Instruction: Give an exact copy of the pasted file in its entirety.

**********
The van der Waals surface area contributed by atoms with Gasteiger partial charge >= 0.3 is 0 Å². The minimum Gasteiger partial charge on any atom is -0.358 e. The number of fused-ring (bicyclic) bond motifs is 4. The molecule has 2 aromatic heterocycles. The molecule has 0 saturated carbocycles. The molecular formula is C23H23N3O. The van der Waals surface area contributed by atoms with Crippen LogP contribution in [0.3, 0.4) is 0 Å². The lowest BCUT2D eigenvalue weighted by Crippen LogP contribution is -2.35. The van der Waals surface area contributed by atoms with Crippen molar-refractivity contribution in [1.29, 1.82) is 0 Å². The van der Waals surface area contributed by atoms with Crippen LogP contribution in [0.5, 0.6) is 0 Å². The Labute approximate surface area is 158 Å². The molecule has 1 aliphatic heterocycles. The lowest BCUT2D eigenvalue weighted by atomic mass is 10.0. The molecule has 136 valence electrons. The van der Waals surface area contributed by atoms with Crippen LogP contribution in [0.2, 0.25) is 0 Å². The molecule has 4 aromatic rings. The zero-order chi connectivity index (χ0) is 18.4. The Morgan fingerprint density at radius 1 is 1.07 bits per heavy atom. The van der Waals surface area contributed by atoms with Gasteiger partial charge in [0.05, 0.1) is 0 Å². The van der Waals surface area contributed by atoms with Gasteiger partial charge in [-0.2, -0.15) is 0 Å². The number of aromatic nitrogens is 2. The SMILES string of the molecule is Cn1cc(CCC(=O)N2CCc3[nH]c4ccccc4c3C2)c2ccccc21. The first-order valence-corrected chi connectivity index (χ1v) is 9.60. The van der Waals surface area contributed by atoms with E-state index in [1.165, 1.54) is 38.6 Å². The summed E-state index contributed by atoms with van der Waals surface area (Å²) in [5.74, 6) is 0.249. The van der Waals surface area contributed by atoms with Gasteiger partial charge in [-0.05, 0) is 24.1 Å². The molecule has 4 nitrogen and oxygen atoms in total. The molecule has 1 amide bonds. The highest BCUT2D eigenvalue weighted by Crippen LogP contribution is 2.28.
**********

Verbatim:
The van der Waals surface area contributed by atoms with Gasteiger partial charge >= 0.3 is 0 Å². The minimum Gasteiger partial charge on any atom is -0.358 e. The number of fused-ring (bicyclic) bond motifs is 4. The molecule has 2 aromatic heterocycles. The molecule has 0 saturated carbocycles. The molecular formula is C23H23N3O. The van der Waals surface area contributed by atoms with Crippen LogP contribution in [0.3, 0.4) is 0 Å². The lowest BCUT2D eigenvalue weighted by Crippen LogP contribution is -2.35. The van der Waals surface area contributed by atoms with Crippen molar-refractivity contribution in [1.29, 1.82) is 0 Å². The van der Waals surface area contributed by atoms with Crippen LogP contribution in [0.5, 0.6) is 0 Å². The Labute approximate surface area is 158 Å². The molecule has 1 aliphatic heterocycles. The lowest BCUT2D eigenvalue weighted by atomic mass is 10.0. The molecule has 136 valence electrons. The van der Waals surface area contributed by atoms with Crippen LogP contribution in [0.2, 0.25) is 0 Å². The molecule has 4 aromatic rings. The zero-order chi connectivity index (χ0) is 18.4. The Morgan fingerprint density at radius 1 is 1.07 bits per heavy atom. The van der Waals surface area contributed by atoms with Gasteiger partial charge in [0.05, 0.1) is 0 Å². The van der Waals surface area contributed by atoms with Gasteiger partial charge in [-0.2, -0.15) is 0 Å². The number of aromatic nitrogens is 2. The SMILES string of the molecule is Cn1cc(CCC(=O)N2CCc3[nH]c4ccccc4c3C2)c2ccccc21. The first-order valence-corrected chi connectivity index (χ1v) is 9.60. The van der Waals surface area contributed by atoms with E-state index in [1.165, 1.54) is 38.6 Å². The summed E-state index contributed by atoms with van der Waals surface area (Å²) in [5.74, 6) is 0.249. The van der Waals surface area contributed by atoms with Gasteiger partial charge in [-0.05, 0) is 24.1 Å². The molecule has 4 nitrogen and oxygen atoms in total. The molecule has 1 amide bonds. The highest BCUT2D eigenvalue weighted by Crippen LogP contribution is 2.28.